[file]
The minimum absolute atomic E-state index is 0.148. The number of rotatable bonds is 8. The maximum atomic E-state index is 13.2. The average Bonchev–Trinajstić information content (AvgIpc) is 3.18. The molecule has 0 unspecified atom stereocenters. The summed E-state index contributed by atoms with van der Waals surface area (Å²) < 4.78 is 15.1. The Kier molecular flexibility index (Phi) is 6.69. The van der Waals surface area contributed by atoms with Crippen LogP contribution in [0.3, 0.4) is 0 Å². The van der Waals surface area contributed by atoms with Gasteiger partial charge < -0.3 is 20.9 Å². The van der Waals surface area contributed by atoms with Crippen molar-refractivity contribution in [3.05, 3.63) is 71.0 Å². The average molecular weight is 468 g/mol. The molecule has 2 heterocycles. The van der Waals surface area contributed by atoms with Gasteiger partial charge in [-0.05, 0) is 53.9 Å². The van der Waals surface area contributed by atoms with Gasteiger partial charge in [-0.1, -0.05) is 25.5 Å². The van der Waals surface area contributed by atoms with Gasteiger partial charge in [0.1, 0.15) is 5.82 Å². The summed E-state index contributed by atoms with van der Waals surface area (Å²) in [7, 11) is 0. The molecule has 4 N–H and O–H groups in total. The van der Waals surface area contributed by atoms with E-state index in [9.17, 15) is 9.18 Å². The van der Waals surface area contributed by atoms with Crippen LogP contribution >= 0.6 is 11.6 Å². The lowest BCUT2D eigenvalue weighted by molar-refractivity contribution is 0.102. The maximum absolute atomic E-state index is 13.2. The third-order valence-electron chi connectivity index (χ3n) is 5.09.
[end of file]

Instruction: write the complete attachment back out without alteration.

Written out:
The minimum absolute atomic E-state index is 0.148. The number of rotatable bonds is 8. The maximum atomic E-state index is 13.2. The average Bonchev–Trinajstić information content (AvgIpc) is 3.18. The molecule has 0 unspecified atom stereocenters. The summed E-state index contributed by atoms with van der Waals surface area (Å²) < 4.78 is 15.1. The Kier molecular flexibility index (Phi) is 6.69. The van der Waals surface area contributed by atoms with Crippen LogP contribution in [0.3, 0.4) is 0 Å². The van der Waals surface area contributed by atoms with Gasteiger partial charge < -0.3 is 20.9 Å². The van der Waals surface area contributed by atoms with Crippen molar-refractivity contribution in [3.05, 3.63) is 71.0 Å². The average molecular weight is 468 g/mol. The molecule has 2 heterocycles. The van der Waals surface area contributed by atoms with Gasteiger partial charge in [-0.05, 0) is 53.9 Å². The van der Waals surface area contributed by atoms with Gasteiger partial charge in [-0.1, -0.05) is 25.5 Å². The van der Waals surface area contributed by atoms with Gasteiger partial charge in [0.1, 0.15) is 5.82 Å². The summed E-state index contributed by atoms with van der Waals surface area (Å²) in [7, 11) is 0. The molecule has 4 N–H and O–H groups in total. The van der Waals surface area contributed by atoms with E-state index in [9.17, 15) is 9.18 Å². The van der Waals surface area contributed by atoms with Crippen LogP contribution >= 0.6 is 11.6 Å². The lowest BCUT2D eigenvalue weighted by molar-refractivity contribution is 0.102. The maximum absolute atomic E-state index is 13.2. The third-order valence-electron chi connectivity index (χ3n) is 5.09.